Iqbal’s poetry unifies Pakistan and India at border

Updated November 09, 2019


— Dawn
— Dawn

SIALKOT: Poetry of Allama Iqbal has become a unification point on the border posts of Pakistan and India at Sucheetgarh at the Sialkot Working Boundary. The Rangers of Pakistan and the Border Security Force (BSF) of India hardly see eye to eye with each other on any issue, given the rivalry and frequent tension on the border but their small posts, however, present a unique picture as the lines of two of famous poems of Iqbal have been written there by both sides in Roman script.

Sucheetgarh is village in Jammu district on Indian side, 27km from Jammu city.

It is amazing to see that India has written Iqbal’s verse “Sare Jahan Se Achha Hindustan Hamara” from his poem Tarana-i-Hindi on its post at zero point in Sucheetgarh sector while Pakistan also replying with writing “Muslim Hain Hum, Watan Hay Sara Jahan Hamara,” the second line of the couplet from his later poem, Tarana-i-Milli, at the Pakistani border post. The lines have been written above the flags of both countries painted on the wall.

According to Wikipedia, Tarana-i-Hindi, was originally written by Allama Iqbal as a poem for children. It was published in the weekly journal Ittehad in 1904. The following year, Iqbal recited his poem at the Government College Lahore. It soon became an anthem of the opposition to the British rule in India.

Iqbal wrote Tarana-i-Milli in 1910 whose first two lines are Cheen-o-Arab hamara, Hindustan hamara/ Muslim hain hum, watan hay sara jahan hamara. Both these poems are published in Bang-i-Dara, first published in 1924, also represent the difference in mindset of the poet. However, his lines written on both sides of the border show that he is owned by both the countries.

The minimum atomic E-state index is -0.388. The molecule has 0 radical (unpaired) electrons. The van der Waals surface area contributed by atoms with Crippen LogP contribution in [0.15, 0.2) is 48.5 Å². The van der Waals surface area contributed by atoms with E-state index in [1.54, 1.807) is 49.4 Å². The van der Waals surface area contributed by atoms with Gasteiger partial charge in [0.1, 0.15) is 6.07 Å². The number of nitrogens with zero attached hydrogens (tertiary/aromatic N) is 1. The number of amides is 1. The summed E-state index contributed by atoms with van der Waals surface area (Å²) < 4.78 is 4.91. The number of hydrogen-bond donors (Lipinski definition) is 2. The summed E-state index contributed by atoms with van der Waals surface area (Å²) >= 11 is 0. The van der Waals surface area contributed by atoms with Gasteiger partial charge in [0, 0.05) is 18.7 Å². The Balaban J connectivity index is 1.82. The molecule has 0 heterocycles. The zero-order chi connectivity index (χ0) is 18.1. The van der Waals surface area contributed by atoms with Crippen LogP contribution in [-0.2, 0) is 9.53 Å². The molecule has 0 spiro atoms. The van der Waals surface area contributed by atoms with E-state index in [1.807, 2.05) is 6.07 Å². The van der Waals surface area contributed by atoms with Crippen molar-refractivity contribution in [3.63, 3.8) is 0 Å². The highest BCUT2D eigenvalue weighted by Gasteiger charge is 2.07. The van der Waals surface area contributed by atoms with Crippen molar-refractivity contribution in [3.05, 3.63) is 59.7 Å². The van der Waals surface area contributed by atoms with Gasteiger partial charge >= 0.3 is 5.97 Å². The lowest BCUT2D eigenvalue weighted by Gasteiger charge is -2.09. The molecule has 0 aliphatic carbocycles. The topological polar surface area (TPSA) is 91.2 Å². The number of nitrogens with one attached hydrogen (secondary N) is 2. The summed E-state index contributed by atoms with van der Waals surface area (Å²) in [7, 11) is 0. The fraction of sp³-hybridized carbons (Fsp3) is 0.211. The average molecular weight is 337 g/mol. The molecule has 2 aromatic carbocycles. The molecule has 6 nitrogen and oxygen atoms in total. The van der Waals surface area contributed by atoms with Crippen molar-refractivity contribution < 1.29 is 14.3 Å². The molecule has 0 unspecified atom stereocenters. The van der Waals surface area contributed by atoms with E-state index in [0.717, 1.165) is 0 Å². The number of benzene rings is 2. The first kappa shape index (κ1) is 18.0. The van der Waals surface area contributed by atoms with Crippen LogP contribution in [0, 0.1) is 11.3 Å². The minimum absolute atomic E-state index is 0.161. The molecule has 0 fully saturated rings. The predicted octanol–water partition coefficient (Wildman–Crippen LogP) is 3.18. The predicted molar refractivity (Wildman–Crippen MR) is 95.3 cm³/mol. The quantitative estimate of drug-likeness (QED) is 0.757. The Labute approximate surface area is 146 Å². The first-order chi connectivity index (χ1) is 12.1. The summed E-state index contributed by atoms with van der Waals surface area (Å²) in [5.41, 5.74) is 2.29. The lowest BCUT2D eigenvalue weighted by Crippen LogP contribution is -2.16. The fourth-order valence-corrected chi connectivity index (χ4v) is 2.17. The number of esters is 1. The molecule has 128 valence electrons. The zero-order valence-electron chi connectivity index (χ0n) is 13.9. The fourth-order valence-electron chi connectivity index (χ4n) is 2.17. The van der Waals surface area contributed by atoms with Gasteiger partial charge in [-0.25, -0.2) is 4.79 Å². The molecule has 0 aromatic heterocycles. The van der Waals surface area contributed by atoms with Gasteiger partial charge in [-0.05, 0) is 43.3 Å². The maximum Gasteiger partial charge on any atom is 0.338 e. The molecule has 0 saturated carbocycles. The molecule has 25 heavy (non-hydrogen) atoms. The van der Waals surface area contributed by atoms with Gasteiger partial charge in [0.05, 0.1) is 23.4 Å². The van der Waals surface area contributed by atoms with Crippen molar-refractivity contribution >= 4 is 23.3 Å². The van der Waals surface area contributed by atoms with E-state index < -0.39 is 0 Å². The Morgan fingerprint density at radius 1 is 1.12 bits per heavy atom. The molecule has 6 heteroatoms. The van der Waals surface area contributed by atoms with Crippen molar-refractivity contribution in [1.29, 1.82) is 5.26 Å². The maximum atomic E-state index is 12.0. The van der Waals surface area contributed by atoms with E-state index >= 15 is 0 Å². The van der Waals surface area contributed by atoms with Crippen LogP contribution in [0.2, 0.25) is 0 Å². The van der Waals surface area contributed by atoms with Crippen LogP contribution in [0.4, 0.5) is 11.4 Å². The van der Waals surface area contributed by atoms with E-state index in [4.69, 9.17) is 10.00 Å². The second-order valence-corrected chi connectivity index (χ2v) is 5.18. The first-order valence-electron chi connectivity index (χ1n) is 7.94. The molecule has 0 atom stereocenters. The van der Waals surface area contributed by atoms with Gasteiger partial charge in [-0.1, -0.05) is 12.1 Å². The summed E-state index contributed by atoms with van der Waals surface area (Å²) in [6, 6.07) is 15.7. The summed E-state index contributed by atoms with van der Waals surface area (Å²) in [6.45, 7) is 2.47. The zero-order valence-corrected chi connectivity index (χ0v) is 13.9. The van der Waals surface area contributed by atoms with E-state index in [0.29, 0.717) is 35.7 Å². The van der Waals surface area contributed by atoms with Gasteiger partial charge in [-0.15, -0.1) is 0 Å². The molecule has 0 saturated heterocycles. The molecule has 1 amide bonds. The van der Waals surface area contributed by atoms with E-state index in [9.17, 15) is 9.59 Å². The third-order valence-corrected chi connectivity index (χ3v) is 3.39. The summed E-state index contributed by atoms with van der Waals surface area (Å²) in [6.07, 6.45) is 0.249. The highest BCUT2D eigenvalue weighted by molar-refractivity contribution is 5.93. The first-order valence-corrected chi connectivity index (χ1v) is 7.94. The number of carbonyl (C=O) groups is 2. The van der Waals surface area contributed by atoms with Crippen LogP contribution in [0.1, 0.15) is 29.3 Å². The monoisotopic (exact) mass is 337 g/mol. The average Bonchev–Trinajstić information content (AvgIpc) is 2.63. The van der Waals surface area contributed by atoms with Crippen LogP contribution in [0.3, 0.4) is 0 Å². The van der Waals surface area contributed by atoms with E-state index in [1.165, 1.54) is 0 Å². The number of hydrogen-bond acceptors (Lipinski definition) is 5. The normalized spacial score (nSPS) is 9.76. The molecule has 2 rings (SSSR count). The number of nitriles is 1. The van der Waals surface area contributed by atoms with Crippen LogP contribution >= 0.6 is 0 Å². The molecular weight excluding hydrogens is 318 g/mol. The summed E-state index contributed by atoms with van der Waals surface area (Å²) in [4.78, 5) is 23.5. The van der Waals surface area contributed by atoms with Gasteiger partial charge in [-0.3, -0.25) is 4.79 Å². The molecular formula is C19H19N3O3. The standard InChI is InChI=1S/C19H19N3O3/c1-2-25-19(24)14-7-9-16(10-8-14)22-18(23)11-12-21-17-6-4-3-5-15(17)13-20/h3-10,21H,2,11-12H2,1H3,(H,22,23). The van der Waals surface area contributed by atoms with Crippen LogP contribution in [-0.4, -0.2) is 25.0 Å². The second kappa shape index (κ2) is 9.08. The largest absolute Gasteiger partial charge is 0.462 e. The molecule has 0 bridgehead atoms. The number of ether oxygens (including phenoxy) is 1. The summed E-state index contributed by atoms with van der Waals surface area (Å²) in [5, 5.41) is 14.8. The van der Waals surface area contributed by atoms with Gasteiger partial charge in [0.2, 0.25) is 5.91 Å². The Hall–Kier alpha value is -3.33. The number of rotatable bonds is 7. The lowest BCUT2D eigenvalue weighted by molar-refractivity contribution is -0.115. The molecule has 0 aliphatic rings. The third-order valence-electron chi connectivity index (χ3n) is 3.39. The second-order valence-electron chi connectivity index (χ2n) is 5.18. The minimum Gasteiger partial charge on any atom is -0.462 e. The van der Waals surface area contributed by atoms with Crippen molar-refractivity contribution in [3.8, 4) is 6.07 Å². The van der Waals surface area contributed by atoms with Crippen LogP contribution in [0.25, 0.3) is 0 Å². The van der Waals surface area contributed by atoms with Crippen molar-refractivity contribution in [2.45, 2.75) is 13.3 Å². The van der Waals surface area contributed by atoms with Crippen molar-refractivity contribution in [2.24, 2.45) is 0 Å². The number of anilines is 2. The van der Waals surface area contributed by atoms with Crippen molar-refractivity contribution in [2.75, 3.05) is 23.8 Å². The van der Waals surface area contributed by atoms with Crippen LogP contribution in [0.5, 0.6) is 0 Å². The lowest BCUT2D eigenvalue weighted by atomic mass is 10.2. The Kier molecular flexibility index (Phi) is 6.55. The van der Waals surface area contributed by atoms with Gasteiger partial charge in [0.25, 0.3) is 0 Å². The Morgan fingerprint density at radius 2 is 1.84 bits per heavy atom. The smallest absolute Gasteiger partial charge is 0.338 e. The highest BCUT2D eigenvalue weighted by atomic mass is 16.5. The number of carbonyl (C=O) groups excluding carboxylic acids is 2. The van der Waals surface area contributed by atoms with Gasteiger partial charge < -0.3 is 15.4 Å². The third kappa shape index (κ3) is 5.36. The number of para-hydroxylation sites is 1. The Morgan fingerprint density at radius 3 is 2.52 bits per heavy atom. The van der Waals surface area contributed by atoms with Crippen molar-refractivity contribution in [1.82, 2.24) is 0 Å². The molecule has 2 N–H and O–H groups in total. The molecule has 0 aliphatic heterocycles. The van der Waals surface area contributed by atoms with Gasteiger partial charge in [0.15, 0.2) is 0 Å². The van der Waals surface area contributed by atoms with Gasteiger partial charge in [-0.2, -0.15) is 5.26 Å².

Mahatma Gandhi used to sing Saarey Jahan Sey Accha and when he was imprisoned at Yerwada Jail in Pune during the 1930s. Former prime minister Manmohan Singh quoted the poem in his first press conference after becoming the PM.

The lines of Iqbal from two different poems on the check posts of the Pakistani side and the other on the Indian side also make an interesting point as they represent different views of both the states. The people from Pakistan and India who visit the zero point in Sucheetgarh express surprise to read Iqbal’s lines on both the sides in proximity.

What’s interesting to note is that Allama Iqbal, the son of soil of Sialkot famous, is still spreading fragrance of peace, love, religious harmony and unity on the both sides along the Sialkot Working Boundary despite the passage of more than a century since he wrote these poems.

Published in Dawn, November 9th, 2019